A green big rig truck

Anyone who has driven alongside a big rig truck for any significant distance has probably noticed that the experience wasn’t the same as driving next to a regular passenger vehicle. That is because big rig trucks handle very differently on the road. Compared to passenger vehicles big rig trucks have longer stopping distances, reduced maneuverability, and much larger blind spots. Their extra weight and tendency toward certain types of accidents also affect the road very differently. This article will briefly examine several of the main ways in which big rig trucks affect road conditions.


Big rig trucks generate a lot of road debris. One of the most common and also most dangerous types of road debris is blown out tires. There’s a reason big rigs are often called “18-wheelers” and that means that any one of those many wheels could suddenly blow a tire. The AAA Foundation for Traffic Safety lists blown tires as the number one piece of road debris and in North America there are an estimated 25,000 accidents each year with at least 100 deaths due to road debris.

Road debris from 18-wheelers could also be a result of improperly secured cargo that flies loose, debris left over from accidents, or even mechanical parts breaking away. There are reports of whole wheels – not just the tires – detaching from the big rig truck, or of brake drums tearing off. Perhaps most frighteningly of all, if the debris is due to loose cargo or non-essential mechanical parts there’s a good chance the trucker might not even notice that anything has happened at all. This is due in large part to the reduced visibility and elevated noise levels present on big rig trucks.


Another major way big rig trucks affect the road is in the physical toll they take on it. A fully loaded commercial vehicle can legally weigh up to 80,000lbs whereas a typical passenger vehicle only weighs about 4,000lbs. That makes the difference in mass about 20 times. Thus, on the surface it might seem logical to assume that a single big rig truck would cause about as much wear and tear on the road as 20 cars. However, because the damage is more significant at higher weights it is actually estimated that one big rig truck does about as much damage to the road as 9,600 passenger cars!

Many roads aren’t designed for commercial trucks in the first place and may not be wide enough or thick and strong enough to endure the extra weight. Meanwhile bridges must also be designed with the extra weight loads in mind and overpasses have to be built to a higher clearance to take these tall vehicles into account.


In many instances big rig trucks also have a negative impact on the flow of traffic. There is the obvious impact that additional vehicles on the road have in general; however, once again because of their size and length big rig trucks often compound the problem. They require greater stopping distances and so must follow further behind other vehicles. They also often take much longer to change lanes, especially during peak traffic times. Their extra length can also easily block intersections and driveways if the trucker is not vigilant.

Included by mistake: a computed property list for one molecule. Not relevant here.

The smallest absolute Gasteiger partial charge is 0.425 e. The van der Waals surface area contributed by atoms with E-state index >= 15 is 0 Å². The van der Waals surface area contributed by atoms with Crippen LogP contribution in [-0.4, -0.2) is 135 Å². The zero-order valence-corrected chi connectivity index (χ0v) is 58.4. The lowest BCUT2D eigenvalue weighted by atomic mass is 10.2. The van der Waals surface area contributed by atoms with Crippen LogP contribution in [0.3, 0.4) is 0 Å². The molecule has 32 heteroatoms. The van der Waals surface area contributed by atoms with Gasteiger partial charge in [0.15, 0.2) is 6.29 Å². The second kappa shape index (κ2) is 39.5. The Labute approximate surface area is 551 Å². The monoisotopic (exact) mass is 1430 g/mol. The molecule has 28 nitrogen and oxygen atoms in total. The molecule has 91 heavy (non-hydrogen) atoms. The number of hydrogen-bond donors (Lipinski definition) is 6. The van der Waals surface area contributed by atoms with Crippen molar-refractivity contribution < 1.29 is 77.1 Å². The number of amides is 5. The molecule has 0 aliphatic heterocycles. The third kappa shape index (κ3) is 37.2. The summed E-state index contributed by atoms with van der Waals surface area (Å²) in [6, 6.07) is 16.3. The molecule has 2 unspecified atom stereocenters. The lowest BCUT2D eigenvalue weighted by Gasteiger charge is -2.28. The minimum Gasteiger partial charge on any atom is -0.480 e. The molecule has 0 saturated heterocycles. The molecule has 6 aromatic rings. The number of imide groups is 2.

Some of the worst traffic delays occur when there is an incident involving a big rig truck. For example if the truck was carrying hazardous material (hazmat) it may be dangerous, time-consuming, and expensive to clean up the mess that a spill causes. Even most non-toxic cargo presents an extra challenge to clear away if it is spilled in an accident.

Big rig trucks are also notorious for jackknifing, which occurs when the trailer is at a 45 degree angle with the tractor. In addition to being dangerous for the trucker and others on the road, jackknifing is often difficult and time consuming to correct. Accidents involving 18-wheelers also often block more than one lane of traffic due to the size of these vehicles.


By far the most serious way in which big rig trucks affect the road is by increasing risk for other motorists and causing accidents. Any car accident is potentially dangerous, but those involving big rig trucks are often the most deadly of all due to the huge disparity in size between the two vehicles as well as the potential presence of dangerous chemicals or other hazardous cargo. Delays in traffic are inconvenient and wear and tear on the roadways may be expensive to taxpayers, but the pain, suffering, and even death that come from serious accidents are immeasurable.

Unfortunately, very often victims of trucking accidents have no other recourse, but to try to seek some sort of financial compensation for their ordeals. That is because these accidents often result in huge medical bills and may rob families of breadwinners. If you or your loved ones have been involved in a trucking accident it is crucial that you protect your legal rights by consulting a qualified trucking attorney.

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